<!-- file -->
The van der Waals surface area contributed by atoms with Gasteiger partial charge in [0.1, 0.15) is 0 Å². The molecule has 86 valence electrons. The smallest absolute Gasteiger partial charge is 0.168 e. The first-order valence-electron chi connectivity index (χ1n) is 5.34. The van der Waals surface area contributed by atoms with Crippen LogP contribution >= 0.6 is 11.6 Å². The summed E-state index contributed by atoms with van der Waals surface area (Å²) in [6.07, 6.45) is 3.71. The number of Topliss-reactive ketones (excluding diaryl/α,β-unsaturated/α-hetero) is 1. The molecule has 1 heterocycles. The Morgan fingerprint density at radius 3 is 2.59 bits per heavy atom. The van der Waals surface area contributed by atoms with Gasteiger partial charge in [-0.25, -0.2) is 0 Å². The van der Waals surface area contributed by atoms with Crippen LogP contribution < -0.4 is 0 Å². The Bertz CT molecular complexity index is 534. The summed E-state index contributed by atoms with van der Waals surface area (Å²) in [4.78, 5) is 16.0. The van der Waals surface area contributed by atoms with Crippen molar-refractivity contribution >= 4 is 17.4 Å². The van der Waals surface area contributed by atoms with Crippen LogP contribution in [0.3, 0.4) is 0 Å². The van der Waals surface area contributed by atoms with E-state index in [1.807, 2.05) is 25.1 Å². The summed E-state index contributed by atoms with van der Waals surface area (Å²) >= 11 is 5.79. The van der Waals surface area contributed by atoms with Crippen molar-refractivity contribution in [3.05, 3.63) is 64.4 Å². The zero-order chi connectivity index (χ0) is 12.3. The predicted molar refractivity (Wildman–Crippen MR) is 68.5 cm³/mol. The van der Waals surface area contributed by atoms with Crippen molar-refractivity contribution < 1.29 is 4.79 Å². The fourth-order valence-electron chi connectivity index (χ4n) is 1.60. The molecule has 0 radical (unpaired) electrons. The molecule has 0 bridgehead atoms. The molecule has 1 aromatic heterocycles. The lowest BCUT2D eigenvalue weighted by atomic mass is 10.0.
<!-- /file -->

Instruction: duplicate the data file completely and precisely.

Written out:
The van der Waals surface area contributed by atoms with Gasteiger partial charge in [0.1, 0.15) is 0 Å². The molecule has 86 valence electrons. The smallest absolute Gasteiger partial charge is 0.168 e. The first-order valence-electron chi connectivity index (χ1n) is 5.34. The van der Waals surface area contributed by atoms with Crippen LogP contribution >= 0.6 is 11.6 Å². The summed E-state index contributed by atoms with van der Waals surface area (Å²) in [6.07, 6.45) is 3.71. The number of Topliss-reactive ketones (excluding diaryl/α,β-unsaturated/α-hetero) is 1. The molecule has 1 heterocycles. The Morgan fingerprint density at radius 3 is 2.59 bits per heavy atom. The van der Waals surface area contributed by atoms with Gasteiger partial charge in [-0.25, -0.2) is 0 Å². The van der Waals surface area contributed by atoms with Crippen LogP contribution < -0.4 is 0 Å². The Bertz CT molecular complexity index is 534. The summed E-state index contributed by atoms with van der Waals surface area (Å²) in [4.78, 5) is 16.0. The van der Waals surface area contributed by atoms with Crippen molar-refractivity contribution >= 4 is 17.4 Å². The van der Waals surface area contributed by atoms with Crippen LogP contribution in [0.3, 0.4) is 0 Å². The van der Waals surface area contributed by atoms with E-state index in [1.807, 2.05) is 25.1 Å². The summed E-state index contributed by atoms with van der Waals surface area (Å²) >= 11 is 5.79. The van der Waals surface area contributed by atoms with Crippen molar-refractivity contribution in [3.05, 3.63) is 64.4 Å². The zero-order chi connectivity index (χ0) is 12.3. The predicted molar refractivity (Wildman–Crippen MR) is 68.5 cm³/mol. The van der Waals surface area contributed by atoms with Crippen molar-refractivity contribution < 1.29 is 4.79 Å². The fourth-order valence-electron chi connectivity index (χ4n) is 1.60. The molecule has 0 radical (unpaired) electrons. The molecule has 0 bridgehead atoms. The molecule has 1 aromatic heterocycles. The lowest BCUT2D eigenvalue weighted by atomic mass is 10.0.